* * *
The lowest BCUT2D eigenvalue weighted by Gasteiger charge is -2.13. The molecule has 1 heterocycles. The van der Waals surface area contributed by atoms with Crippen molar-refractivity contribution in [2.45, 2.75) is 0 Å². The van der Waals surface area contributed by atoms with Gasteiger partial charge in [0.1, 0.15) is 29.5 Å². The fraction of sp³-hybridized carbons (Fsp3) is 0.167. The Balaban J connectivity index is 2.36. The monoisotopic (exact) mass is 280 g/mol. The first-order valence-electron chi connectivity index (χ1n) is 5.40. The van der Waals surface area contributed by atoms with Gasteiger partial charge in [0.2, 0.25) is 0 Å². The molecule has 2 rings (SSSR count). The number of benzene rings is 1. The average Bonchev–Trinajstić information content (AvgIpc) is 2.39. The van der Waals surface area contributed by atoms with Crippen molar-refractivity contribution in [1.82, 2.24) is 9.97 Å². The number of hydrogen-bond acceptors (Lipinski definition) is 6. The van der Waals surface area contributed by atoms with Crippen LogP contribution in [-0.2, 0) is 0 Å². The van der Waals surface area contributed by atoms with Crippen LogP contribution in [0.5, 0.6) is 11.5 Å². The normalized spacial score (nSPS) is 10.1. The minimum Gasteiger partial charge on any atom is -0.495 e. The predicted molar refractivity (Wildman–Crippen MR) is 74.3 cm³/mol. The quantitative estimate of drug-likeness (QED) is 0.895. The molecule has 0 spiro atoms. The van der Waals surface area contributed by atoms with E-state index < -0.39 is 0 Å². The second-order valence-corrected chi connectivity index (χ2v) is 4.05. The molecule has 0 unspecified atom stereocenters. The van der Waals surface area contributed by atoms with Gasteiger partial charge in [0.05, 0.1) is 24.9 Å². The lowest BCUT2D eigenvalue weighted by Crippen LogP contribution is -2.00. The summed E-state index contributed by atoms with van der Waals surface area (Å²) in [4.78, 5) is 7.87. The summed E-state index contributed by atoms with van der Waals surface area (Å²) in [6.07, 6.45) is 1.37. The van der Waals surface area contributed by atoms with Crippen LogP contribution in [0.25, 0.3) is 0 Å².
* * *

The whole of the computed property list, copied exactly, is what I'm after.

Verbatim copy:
The lowest BCUT2D eigenvalue weighted by Gasteiger charge is -2.13. The molecule has 1 heterocycles. The van der Waals surface area contributed by atoms with Crippen molar-refractivity contribution in [2.45, 2.75) is 0 Å². The van der Waals surface area contributed by atoms with Gasteiger partial charge in [0.1, 0.15) is 29.5 Å². The fraction of sp³-hybridized carbons (Fsp3) is 0.167. The Balaban J connectivity index is 2.36. The monoisotopic (exact) mass is 280 g/mol. The first-order valence-electron chi connectivity index (χ1n) is 5.40. The van der Waals surface area contributed by atoms with Gasteiger partial charge in [0.2, 0.25) is 0 Å². The molecule has 2 rings (SSSR count). The number of benzene rings is 1. The average Bonchev–Trinajstić information content (AvgIpc) is 2.39. The van der Waals surface area contributed by atoms with Crippen molar-refractivity contribution in [1.82, 2.24) is 9.97 Å². The number of hydrogen-bond acceptors (Lipinski definition) is 6. The van der Waals surface area contributed by atoms with Crippen LogP contribution in [-0.2, 0) is 0 Å². The van der Waals surface area contributed by atoms with Crippen LogP contribution in [0.5, 0.6) is 11.5 Å². The normalized spacial score (nSPS) is 10.1. The minimum Gasteiger partial charge on any atom is -0.495 e. The predicted molar refractivity (Wildman–Crippen MR) is 74.3 cm³/mol. The quantitative estimate of drug-likeness (QED) is 0.895. The molecule has 0 spiro atoms. The van der Waals surface area contributed by atoms with E-state index < -0.39 is 0 Å². The second-order valence-corrected chi connectivity index (χ2v) is 4.05. The molecule has 0 unspecified atom stereocenters. The van der Waals surface area contributed by atoms with Gasteiger partial charge in [0.05, 0.1) is 24.9 Å². The lowest BCUT2D eigenvalue weighted by Crippen LogP contribution is -2.00. The summed E-state index contributed by atoms with van der Waals surface area (Å²) in [4.78, 5) is 7.87. The summed E-state index contributed by atoms with van der Waals surface area (Å²) in [6.07, 6.45) is 1.37. The van der Waals surface area contributed by atoms with Crippen LogP contribution in [0.25, 0.3) is 0 Å².